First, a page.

One task is to use drones, laser scanners, and cameras to capture footage of every inch of the ascent, so researchers can create a 360-degree portrait of the mountain and track how glacial melt alters the landscape in the coming years. Since the Himalayas contain the water supply for roughly one-fourth of the world’s population, the increase in glacial melt—which has already doubled since 2000—could threaten the futures of billions of people living in the region.

Scientists drill ice cores on Mount Everest
Mariusz Potocki and members of the National Geographic and Rolex Perpetual Planet Everest Expedition team collect the highest-ever ice core at 8020 meters (26,312 feet) near the South Col of Everest.
Dirk Collins/National Geographic Society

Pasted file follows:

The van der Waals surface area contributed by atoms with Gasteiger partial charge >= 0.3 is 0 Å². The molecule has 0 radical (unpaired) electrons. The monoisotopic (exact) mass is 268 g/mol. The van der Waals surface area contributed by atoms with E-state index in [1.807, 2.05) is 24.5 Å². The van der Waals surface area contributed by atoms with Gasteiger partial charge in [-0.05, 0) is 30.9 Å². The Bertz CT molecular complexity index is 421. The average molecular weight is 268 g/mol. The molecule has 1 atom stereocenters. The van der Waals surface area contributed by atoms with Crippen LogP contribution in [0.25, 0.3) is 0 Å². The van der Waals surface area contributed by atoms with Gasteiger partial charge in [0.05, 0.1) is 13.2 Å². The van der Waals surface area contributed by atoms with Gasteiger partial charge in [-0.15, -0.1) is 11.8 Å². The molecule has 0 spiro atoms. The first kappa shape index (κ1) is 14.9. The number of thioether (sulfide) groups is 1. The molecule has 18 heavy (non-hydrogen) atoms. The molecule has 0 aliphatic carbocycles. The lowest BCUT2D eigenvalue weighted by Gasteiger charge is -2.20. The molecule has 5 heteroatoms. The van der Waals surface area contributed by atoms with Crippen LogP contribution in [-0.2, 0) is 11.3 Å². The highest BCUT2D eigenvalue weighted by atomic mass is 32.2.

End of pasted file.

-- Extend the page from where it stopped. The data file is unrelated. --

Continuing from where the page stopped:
Even more immediate is the risk of flash floods, which are difficult to predict without a constant feed of weather data from high altitudes. Another goal of the expedition is to install weather stations at five locations along the climbing route, which will monitor temperature, humidity, air pressure, wind speed, and other factors that help alert meteorologists to an impending flood.

Some researchers have joined the expedition to drill deep into the ice at an altitude above 8000 meters (26,000 feet)—Mount Everest's "death zone"—and collect ice cores. These long tubes of ice reveal how the atmosphere has changed over thousands of years. Others are collecting similar cores of sediment at the bottom of a lake, as well as examining how plant and animal life has adapted to the warming temperatures and rising water levels.

Overall, Expedition Everest illustrates how the Himalayas function as an early indicator of what climate change will do to other places.

As climate scientist Anton Seimon explains in the documentary, “We’re getting a window into what the rest of the world is starting to experience—and likely to experience in growing proportions.”

You can watch the double feature tonight, June 30, at 9 p.m. EDT on National Geographic.